The need for contextualized visual learning extends well beyond our industrial manufacturing example. From medical facilities and dental clinics to auto repair garages, to the inside of aircraft and agricultural equipment, new employees must master highly complex machines, techniques and procedures.
Many suitable eLearning options exist for professional development, especially in computer software or “soft skills” like communication and management. Yet when it comes to training new hires on how to complete tasks or comply with safety regulations in physical spaces, most companies rely on their more experienced workers for training, or hire costly outside experts to provide training.
High-Res eLearning is perfect for “hard skills” training on specific procedural tasks. There are a number of reasons why:
First, a learner working through a module can zoom and pan to inspect individual items in a photograph, with no loss of resolution. This means much more exploration, both structured within the module and unstructured for self-learning.
Such exploratory freedom enhances learning at the neural level of cognition: with more self-direction, learning is less dependent upon restricted neural pathways.
Curiosity is one of the most important drivers of knowledge acquisition, from our earliest learning experiences in play and discovery of objects. Wanting to learn about something is one of the keys to unlocking a student’s potential.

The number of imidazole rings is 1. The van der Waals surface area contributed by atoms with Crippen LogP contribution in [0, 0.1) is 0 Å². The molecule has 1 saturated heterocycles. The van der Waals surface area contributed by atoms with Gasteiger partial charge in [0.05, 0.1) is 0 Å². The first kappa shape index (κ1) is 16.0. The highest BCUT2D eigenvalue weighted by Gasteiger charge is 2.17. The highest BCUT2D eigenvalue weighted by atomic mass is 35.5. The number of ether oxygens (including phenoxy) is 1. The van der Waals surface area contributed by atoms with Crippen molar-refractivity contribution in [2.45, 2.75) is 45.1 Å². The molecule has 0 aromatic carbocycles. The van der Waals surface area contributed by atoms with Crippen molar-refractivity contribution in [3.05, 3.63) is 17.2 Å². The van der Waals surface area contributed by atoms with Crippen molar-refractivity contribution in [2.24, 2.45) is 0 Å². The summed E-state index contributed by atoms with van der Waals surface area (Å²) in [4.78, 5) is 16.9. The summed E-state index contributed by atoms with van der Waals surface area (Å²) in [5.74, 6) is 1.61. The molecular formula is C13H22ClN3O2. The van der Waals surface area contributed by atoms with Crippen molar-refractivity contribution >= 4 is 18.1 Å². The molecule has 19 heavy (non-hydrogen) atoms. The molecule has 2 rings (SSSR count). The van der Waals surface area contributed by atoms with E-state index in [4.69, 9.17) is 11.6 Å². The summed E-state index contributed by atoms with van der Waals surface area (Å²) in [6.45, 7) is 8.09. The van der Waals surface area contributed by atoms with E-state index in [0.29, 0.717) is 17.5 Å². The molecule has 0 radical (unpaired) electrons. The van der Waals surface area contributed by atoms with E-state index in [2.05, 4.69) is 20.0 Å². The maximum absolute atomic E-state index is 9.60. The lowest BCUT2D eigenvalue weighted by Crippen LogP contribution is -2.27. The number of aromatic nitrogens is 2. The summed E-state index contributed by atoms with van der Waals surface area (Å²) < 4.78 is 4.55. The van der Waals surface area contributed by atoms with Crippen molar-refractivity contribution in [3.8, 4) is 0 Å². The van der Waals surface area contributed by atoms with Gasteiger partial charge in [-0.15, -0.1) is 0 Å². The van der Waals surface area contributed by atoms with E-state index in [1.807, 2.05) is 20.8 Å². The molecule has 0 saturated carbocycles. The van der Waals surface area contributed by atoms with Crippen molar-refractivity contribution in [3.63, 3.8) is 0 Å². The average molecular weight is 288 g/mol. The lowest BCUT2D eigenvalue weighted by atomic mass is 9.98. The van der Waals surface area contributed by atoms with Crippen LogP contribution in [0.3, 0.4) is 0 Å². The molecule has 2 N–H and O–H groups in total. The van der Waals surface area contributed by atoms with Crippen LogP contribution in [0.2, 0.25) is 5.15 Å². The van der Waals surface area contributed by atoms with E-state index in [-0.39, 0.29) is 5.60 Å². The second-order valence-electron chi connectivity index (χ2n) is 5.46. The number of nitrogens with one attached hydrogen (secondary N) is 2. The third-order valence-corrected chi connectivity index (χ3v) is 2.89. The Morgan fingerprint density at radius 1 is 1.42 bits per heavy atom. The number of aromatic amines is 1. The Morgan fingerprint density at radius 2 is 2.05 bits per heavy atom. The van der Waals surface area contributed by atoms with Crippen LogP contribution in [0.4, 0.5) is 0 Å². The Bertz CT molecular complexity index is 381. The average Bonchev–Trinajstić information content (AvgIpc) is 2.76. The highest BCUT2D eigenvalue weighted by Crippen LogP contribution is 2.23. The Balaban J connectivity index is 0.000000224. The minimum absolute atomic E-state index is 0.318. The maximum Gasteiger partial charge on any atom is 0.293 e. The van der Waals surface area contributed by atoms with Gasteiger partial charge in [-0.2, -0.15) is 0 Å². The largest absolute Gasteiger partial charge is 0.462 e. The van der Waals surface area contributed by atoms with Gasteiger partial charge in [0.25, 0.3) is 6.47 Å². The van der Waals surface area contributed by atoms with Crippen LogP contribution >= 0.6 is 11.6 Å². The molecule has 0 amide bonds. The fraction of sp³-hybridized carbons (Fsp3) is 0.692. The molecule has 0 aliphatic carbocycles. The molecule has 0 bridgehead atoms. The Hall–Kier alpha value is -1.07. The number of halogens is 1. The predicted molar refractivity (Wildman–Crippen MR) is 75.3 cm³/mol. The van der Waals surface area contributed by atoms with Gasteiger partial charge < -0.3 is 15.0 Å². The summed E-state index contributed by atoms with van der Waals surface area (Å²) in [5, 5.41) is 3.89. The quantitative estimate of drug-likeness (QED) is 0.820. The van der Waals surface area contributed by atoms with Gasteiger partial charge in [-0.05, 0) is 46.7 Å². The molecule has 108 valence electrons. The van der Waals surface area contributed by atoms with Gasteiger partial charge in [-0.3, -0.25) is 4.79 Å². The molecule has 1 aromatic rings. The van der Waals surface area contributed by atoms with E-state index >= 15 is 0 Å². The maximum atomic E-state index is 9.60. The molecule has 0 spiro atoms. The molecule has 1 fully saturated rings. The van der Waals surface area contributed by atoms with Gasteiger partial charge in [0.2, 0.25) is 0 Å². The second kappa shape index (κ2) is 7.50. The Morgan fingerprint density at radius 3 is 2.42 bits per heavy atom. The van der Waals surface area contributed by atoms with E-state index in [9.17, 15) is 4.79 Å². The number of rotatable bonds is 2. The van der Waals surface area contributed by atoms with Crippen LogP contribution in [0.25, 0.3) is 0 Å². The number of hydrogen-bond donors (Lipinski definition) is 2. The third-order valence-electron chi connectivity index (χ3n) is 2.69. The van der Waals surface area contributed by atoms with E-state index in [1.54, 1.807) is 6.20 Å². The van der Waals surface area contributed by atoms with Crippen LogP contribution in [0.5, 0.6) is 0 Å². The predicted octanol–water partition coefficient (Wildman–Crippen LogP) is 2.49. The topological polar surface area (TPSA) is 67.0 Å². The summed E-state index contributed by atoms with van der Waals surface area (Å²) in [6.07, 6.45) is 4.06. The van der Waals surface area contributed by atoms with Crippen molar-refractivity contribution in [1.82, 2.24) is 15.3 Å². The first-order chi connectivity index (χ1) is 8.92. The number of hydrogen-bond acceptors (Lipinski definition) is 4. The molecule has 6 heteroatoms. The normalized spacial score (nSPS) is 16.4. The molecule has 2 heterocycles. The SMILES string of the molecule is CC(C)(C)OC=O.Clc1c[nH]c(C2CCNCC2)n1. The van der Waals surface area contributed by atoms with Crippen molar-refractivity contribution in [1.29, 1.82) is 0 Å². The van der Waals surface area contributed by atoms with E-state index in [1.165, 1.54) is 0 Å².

For this reason, self-directed immersion in a high-resolution photo helps make learning more fun, relatable, and personal.
Individual items within a High-Res eLearning photo are marked by “hotspots” that can be as small as a few pixels across. This allows a single button on a machine to be clickable, drawing in explanations and rich context without leaving the visual scene.
In effect, hotspots enable contextual learning without paging through multiple screens of individual machine components. For certain industry applications, learning designers and developers now have a new, powerful tool to enhance learning in the digital world.
As you can imagine, the level of human-computer interaction in a High-Res eLearning environment is much higher than in traditional eLearning. The customized modules are goal- and milestone-oriented, based on a worker’s own individual needs and knowledge gaps.
Because a High-Res eLearning module is built in HTML5, it can be viewed on a standard computer screen, tablet, or even a smartphone. In other words, no special equipment is needed for the technology, so learners can make progress on their training anywhere.
By working at their own pace, on their own schedules, employees maximize how learning takes place during the orientation period of the first few weeks – without taking your most experienced workers away from their own work.
In short, the immersive training environment provided by High-Res eLearning offers the potential to save man-hours lost in training, and gets new employees up to speed more quickly. The cost-savings are obvious.
It’s well worth the effort to produce custom course material, because it can be used for training future employees and developed into a comprehensive eLearning program for your entire workforce.